**Least
Common Multiple (LCM) **

Least Common Multiple (LCM) of two or more numbers is the least number which is divisible by each of these numbers without a remainder. The same can be algebraically defined as “LCM of two or more expressions is the expression of the lowest dimension which is divisible by each of them without remainder.” .

Highest Common Factor (HCF) is the largest factor of two or more given numbers. The same can be defined algebraically as “HCF of two or more algebraical expressions is the expression of highest dimension which divides each of them without remainder. .

HCF is also called GCD (Greatest Common Divisor). .

For finding LCM and HCF of fractions, the following formulae may be remembered:

HCF of fractions =

LCM of fractions =

LCM and HCF can each be found by either one of two methods:

— Factorization

— Long Division

We will look at both the methods. .

Resolve the numbers into prime factors. Then multiply the product of all the prime factors of the first number by those prime factors of the second number which are not common to the prime factors of the first number. .

This product is then multiplied by those prime factors of the third number which are not common to the prime factors of the first two numbers. .

In this manner, all the given numbers have to be dealt with and the last product will be the required LCM. .

Find the LCM of 108, 144, 270. .

108 = 18 x 6 = 3^{3} x 2^{2}

144 = 12 x 12 = 3^{2} x 2^{4}

270 = 27 x 10 = 3^{3} x 5 x 2

LCM = 3^{3} x 5 x 2^{4} = 2160

Select any one prime factor common to at least two of the given numbers. Write the given number in a line and divide them by the above prime number. Write down the quotient for every number under the number itself. If any of the numbers is not divisible by the prime factor selected, write the number as it is in the line of quotients. .

Repeat this process for the line of quotients until you get a line of quotients which are prime to each other (i.e., no two “quotients” should have a common factor). .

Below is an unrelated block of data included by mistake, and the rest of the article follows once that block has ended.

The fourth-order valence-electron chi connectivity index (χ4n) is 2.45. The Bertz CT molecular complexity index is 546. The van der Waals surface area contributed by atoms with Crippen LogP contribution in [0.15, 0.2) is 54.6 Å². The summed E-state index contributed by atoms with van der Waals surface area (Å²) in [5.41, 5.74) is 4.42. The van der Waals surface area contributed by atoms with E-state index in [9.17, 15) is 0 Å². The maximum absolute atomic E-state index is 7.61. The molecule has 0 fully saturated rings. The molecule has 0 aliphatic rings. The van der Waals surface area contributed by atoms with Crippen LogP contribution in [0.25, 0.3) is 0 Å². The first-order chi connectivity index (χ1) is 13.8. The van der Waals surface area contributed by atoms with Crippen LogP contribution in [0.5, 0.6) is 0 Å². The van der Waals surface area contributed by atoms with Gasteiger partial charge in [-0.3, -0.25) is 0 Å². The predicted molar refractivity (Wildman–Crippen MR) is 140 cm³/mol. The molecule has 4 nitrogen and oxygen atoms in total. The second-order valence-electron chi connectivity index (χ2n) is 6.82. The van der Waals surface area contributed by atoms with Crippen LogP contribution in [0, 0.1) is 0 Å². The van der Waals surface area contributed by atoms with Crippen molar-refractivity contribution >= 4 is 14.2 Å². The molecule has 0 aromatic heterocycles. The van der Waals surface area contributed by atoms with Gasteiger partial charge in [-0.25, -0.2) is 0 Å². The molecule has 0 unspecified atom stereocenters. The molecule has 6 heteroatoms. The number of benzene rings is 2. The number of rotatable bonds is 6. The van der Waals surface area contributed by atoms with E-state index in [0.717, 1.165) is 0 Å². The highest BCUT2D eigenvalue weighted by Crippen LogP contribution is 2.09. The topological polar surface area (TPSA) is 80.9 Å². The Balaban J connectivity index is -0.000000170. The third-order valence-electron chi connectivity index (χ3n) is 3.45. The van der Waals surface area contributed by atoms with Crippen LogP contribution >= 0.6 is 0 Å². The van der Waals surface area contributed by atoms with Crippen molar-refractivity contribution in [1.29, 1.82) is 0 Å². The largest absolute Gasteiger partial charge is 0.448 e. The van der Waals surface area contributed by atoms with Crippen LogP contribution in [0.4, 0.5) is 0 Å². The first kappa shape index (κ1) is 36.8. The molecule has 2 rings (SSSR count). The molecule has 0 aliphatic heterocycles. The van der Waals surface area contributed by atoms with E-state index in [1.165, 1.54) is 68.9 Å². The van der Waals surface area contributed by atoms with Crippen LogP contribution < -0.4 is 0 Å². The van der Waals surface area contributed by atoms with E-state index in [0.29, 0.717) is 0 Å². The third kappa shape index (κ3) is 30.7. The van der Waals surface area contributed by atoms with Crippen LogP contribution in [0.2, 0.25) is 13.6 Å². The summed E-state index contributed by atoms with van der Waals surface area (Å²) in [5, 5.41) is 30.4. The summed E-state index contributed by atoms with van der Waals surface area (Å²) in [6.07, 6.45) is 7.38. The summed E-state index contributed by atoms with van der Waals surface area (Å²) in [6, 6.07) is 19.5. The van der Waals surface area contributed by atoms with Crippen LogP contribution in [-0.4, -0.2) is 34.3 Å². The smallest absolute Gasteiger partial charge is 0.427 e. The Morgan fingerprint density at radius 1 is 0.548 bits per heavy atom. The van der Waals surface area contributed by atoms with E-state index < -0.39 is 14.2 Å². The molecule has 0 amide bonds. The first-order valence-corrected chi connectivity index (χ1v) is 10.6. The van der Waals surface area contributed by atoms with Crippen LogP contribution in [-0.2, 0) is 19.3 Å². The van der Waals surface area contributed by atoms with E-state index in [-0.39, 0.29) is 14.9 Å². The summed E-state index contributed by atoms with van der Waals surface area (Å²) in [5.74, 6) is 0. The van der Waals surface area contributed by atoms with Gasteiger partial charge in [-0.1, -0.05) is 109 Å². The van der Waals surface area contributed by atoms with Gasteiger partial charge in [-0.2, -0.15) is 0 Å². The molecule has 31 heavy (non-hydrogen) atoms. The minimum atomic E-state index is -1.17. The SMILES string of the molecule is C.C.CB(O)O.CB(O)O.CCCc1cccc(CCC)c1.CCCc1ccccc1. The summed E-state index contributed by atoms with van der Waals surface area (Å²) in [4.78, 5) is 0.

The product of all the divisors and the number, in the last line will be the required LCM. .

Another method is elimination using prime numbers. .

Find the LCM of 72, 42, 90. .

7 72, 42, 90

6 72, 6, 90

3 12, 1, 15

4, 1, 5

Therefore, LCM = 7 x 2 x 3 x 3 x 4 x 5 = 2520

Resolve the given number into prime factors. The product of the prime factors common to all the numbers will be the required HCF. .

Find the HCF of 256, 964, 424. .

256 = 16 x 16 = 2^{4} x 2^{4}
= 2^{8}

964 = 241 x 4 = 2^{2} x 241

424 = 53 x 8 = 2^{3} x 53

Hence HCF = 4

Take two numbers. Divide the greater by the smaller; then divide the divisor by the remainder, divide the remainder by the next remainder and so on until the remainder is zero. The last divisor is the HCF of the two numbers taken. .

By the same method find the HCF of this HCF and the third number. This will be the HCF of the three numbers.

HCF of 1241 and 8979

**Note: For any two numbers, product of these
numbers = product of their LCM and HCF **

Factorial is defined for any positive integer. It is denoted by ∠ or !. Thus “Factorial n” is written as n! or /n. n! is defined as the product of all the integers from 1 to n. .

Thus n! = 1.2.3. ... (n - 1), n. .

0! is defined to be equal to 1. .

Therefore 0! = 1 and 1! = 1. .

When a polynomial function f(x) is divided by (x - a), the remainder is f(a). .

For example, when x^{2} - 2x + 5 is
divided by x - 1, the remainder will be f (1), i.e. 1^{2} - 2(1) + 5 =
4 .

We can see that if f(x) is divided by (x + a), then the remainder will be f (-a). .

For example, when x^{3} + x^{2}
- 5x - 4 is divided by x +1, then the remainder will be f (-1),

i.e., (-1)^{3} + (-1)^{2} - 5(-1)
- 4. i.e., 1 .

if f (a) is zero, it means that the remainder is zero and hence, we can say that (x - a) is a factor of f(x). .

The student should remember the following
very important rules pertaining to x^{n} – y^{n} and x^{n}
+ y^{n} when n is a positive integer. .

(i)** ** It
is always divisible by x - y (i.e., x - y is always a factor of x^{n} –
y^{n}).

(ii) It is also divisible by x + y when n is even. .

(iii) It is not divisible by x + y when n is odd. .

(i) It
is never divisible by x - y (i.e., x - y is never a factor of x^{n} + y^{n}).
.

(ii) It is divisible by x + y whenever n is odd. .

(iii) It is not divisible by x + y when n is even. .

These six rules are very useful for certain
problems that are common in various entrance exams. For example, if we have a
number like 19^{n }+ 1, since this is of the form of x^{n} + y^{n},
we can conclude that it is divisible by 20 (= 19 + 1) whenever n is odd (as per
the rules discussed above). Similarly, if we have a number like 13^{n}
- 1, since this is of the form x^{n }– y^{n}, we can conclude
that it is always divisible by 12 (=13 - 1). We can say it is also divisible by
14 (= 13 + 1) whenever n is even (as per the rules discussed above). .

The sum to ‘n’ terms of the following series are quite useful and hence should be remembered by students. .

Sum of first n natural numbers = Sn =

Sum of the Squares of first n natural numbers
= Sn^{2} =

Sum of the Cubes of first n natural numbers Sn^{3} =